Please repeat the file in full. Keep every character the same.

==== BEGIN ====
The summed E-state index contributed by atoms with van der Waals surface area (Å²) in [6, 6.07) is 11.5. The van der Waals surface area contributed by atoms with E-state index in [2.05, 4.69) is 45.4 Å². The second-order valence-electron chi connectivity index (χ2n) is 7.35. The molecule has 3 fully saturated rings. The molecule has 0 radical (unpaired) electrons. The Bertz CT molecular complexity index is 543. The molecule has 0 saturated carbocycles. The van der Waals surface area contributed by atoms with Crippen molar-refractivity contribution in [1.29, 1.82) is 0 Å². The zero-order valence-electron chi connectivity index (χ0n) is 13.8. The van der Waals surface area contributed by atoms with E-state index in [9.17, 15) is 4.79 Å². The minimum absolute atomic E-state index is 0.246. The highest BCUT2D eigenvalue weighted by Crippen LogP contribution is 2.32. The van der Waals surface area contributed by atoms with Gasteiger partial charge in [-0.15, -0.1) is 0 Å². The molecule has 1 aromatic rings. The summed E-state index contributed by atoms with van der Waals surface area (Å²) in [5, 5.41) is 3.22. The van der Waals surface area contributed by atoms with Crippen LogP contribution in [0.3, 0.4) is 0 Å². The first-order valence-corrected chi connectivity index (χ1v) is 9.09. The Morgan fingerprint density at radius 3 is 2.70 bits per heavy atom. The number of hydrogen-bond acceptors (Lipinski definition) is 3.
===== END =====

The summed E-state index contributed by atoms with van der Waals surface area (Å²) in [6, 6.07) is 11.5. The van der Waals surface area contributed by atoms with E-state index in [2.05, 4.69) is 45.4 Å². The second-order valence-electron chi connectivity index (χ2n) is 7.35. The molecule has 3 fully saturated rings. The molecule has 0 radical (unpaired) electrons. The Bertz CT molecular complexity index is 543. The molecule has 0 saturated carbocycles. The van der Waals surface area contributed by atoms with Crippen molar-refractivity contribution in [1.29, 1.82) is 0 Å². The zero-order valence-electron chi connectivity index (χ0n) is 13.8. The van der Waals surface area contributed by atoms with E-state index in [9.17, 15) is 4.79 Å². The minimum absolute atomic E-state index is 0.246. The highest BCUT2D eigenvalue weighted by Crippen LogP contribution is 2.32. The van der Waals surface area contributed by atoms with Gasteiger partial charge in [-0.15, -0.1) is 0 Å². The molecule has 1 aromatic rings. The summed E-state index contributed by atoms with van der Waals surface area (Å²) in [5, 5.41) is 3.22. The van der Waals surface area contributed by atoms with Crippen LogP contribution in [0.3, 0.4) is 0 Å². The first-order valence-corrected chi connectivity index (χ1v) is 9.09. The Morgan fingerprint density at radius 3 is 2.70 bits per heavy atom. The number of hydrogen-bond acceptors (Lipinski definition) is 3.